April 22, 2008

WHO'S EVER BEEN MORE ICONOCLASTIC THAN THE GUY WHO COINED "DEMOCRAT WARS"?:

Is John McCain Bob Dole?: Or is he Dwight Eisenhower? (Actually, that may depend on whether Barack Obama is Mike Dukakis or John Kennedy.) A handicapping. (John Heilemann, Apr 13, 2008, New York)

So if McCain is no longer the bracing iconoclast he was in 2000, who the hell is he?

“I’ll tell you,” this person says. “He’s morphed into Bob Dole.”

This was not my first encounter with the McCain-is-Dole meme. I had first run across it back in January, on the night of the final Republican debate, in Simi Valley, California, when McCain’s crabbiness and sarcasm onstage had prompted a former GOP player now tilling the corporate field to make the comparison over dinner. As it turned out, the idea was also being promulgated sub rosa by a number of Mitt Romney’s senior strategists. A few days later, on the morning of Super Duper Tuesday, it popped out of Mitt’s own mouth. “There are a lot of folks that tend to think maybe John McCain’s race is a bit like Bob Dole’s race,” Romney snarked on Fox News. “That it’s the guy who’s the next in line; he’s the inevitable choice and we’ll give it to him, and then it won’t work.”

Not surprisingly, McCain’s people push back hard on the suggestion that their guy might be Dole Redux. “I think that in many ways he’s very un-Dole-like,” retorts McKinnon. “He actually has really good strategic sense. He’s a very disciplined candidate in terms of delivering a message. And Dole restrained those things that people liked best about him. There’s a great side of Dole that we never saw. We’ll always see that with McCain.”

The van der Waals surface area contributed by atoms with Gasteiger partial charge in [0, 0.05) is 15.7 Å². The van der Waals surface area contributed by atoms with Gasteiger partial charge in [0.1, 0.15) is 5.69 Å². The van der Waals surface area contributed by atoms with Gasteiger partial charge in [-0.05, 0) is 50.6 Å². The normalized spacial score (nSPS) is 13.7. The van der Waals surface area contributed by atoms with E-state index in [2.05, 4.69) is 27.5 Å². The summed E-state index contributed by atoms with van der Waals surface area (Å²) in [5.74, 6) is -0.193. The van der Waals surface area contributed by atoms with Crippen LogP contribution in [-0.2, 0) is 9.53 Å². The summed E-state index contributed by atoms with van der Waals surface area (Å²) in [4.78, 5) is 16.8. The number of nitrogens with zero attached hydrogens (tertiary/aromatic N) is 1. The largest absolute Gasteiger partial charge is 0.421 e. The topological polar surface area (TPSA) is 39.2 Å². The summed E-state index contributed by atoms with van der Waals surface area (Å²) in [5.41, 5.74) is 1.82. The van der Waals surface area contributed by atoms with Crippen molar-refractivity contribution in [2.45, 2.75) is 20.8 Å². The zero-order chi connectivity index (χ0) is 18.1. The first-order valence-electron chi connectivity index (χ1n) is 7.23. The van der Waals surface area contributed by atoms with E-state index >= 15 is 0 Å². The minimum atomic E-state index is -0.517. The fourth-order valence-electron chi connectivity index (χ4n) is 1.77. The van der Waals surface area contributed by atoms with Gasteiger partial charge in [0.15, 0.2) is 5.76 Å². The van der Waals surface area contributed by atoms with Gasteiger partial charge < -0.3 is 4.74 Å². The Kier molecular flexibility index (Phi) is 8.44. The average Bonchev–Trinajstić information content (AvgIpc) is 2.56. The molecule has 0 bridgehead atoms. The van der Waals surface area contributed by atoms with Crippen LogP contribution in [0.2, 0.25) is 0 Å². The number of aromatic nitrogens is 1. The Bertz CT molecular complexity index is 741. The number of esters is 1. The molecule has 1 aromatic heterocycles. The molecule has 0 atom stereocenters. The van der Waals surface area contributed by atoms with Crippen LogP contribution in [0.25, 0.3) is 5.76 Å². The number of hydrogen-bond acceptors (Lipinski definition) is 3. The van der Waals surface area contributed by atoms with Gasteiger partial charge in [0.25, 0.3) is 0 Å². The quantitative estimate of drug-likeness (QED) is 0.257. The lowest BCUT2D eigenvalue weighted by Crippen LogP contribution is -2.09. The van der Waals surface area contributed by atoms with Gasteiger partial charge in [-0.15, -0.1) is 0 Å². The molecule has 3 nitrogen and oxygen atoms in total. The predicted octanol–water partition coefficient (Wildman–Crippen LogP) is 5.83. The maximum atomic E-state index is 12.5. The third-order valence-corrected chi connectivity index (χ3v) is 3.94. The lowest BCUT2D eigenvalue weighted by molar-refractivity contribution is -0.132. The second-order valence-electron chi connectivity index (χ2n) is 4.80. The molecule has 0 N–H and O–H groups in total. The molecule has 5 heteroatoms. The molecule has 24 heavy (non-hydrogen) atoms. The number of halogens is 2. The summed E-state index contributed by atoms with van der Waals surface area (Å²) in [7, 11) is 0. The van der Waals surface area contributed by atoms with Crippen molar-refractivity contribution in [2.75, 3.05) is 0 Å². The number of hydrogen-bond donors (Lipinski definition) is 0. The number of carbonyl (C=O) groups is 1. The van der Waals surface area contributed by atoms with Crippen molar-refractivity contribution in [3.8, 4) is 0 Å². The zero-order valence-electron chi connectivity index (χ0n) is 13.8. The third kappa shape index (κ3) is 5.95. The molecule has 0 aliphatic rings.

Certainly it’s true that Dole kept his sense of humor—dark, ironic, acutely subversive—largely under wraps when he was the Republican nominee in 1996. It’s also true that McCain makes no effort to suppress his comic sensibilities, which are not only similar to Dole’s but also to those of David Letterman, with whom he shares an affinity. Like Letterman and Dole, McCain is constantly offering a running sidelong commentary about himself and what he is doing, in the process winking, letting everyone know that, deep down, he considers it a bit of a sham. In New Hampshire, McCain routinely ended appearances on the stump by invoking Richard Daley’s timeless dictum “Vote early and vote often.” What other presidential candidate in history has ever left his audiences not with an applause line or a rousing crescendo but a cynical joke about politics?

As Neal Gabler argued recently in the Times, this is no small part of why McCain is popular with the press: He is the meta-candidate—and journalists have never met a meta they didn’t like. The question, however, is whether it’s the ideal approach to claiming the hearts of voters. Though Letterman is popular, Leno always thumps him in the ratings, after all. On the other hand, McCain’s propensities in this regard may be the best counterweight against his increasingly geriatric bearing. “It’s one of the few future-oriented things about him,” says Alex Castellanos. “He’s got that postmodern detachment and intolerance of bullshit that will keep you young forever.”